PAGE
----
Before that, backup B-back Marcus Marshall, the team's second-leading rusher, transferred to James Madison.

Mills' departure opened competition at B-back between Benson (5-9, 211), fellow third-year sophomore Quaide Weimerskirch (6-0, 217) and freshmen Jerry Howard (6-0, 215) and Jordan Ponchez-Mason (6-1, 205).

Benson's speed and his ability to batter won the job. As a high school sophomore, he won the state title in the 100 meters in 10.65 seconds.

While he played just two seasons of high school football, the young man totaled 3,587 rushing yards and 36 touchdowns while adding 682 receiving yards and four more scores.

"He had a good spring practice," Johnson said. "We recruited him to play that position . . . he's probably the fastest guy we've had at B-back, certainly since Jon Dwyer, and maybe faster than Jon . . .

"I think he's got a good skill set for it. Will he play fast and tough? We'll see. If not, then one of those other guys will play. It's like at every other position. He's got the opportunity; what's he going to do with it?"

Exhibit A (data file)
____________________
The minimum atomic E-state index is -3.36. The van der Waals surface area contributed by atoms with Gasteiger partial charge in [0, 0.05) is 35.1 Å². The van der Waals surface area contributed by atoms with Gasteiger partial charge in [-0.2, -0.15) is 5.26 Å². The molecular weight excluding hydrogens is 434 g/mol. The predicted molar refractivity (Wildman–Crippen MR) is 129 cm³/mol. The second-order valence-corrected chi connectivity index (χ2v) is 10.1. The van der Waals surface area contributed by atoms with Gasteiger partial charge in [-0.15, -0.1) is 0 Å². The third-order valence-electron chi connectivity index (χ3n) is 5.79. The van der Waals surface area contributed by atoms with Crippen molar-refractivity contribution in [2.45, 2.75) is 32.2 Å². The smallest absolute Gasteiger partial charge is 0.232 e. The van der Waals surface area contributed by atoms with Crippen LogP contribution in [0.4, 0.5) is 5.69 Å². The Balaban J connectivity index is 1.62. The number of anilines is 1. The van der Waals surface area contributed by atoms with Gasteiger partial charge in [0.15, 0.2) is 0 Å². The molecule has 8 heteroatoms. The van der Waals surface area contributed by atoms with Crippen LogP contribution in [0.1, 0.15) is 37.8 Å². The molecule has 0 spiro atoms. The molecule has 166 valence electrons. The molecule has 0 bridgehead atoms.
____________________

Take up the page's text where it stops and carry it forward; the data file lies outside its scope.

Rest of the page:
Chances are Benson and the B-backs will be busy in the Chik-fil-A Kickoff Game, and the same goes for Cottrell.

Johnson typically rotates offensive plays in with a stable of A-backs, and with Qua Searcy and J.J. Green listed on the depth chart as starters and Cottrell and Lynch as backups, there is an asterisk.

Lynch, the team's fourth-leading rusher in '16 -- and most explosive offensive player -- recently has been slowed by an undisclosed injury.

"Depending on what happens with Clinton, at least for the first game, that may be a three-man rotation [at A-back]," said Johnson, who also joked about rotating plays in with quarterbacks. "If [Lynch] doesn't play, [Cottrell] is going to get more reps and take more of the load."

That'll be just fine with Nathan, who brings his own set of hot wheels.

Once timed at 4.33 seconds in the 40-yard dash, he rushed for 1,956 yards as a senior on Knoxville West High School, and finished his prep career with 3,974 yards and 48 touchdowns, not to mention an average carry of 11.8 yards.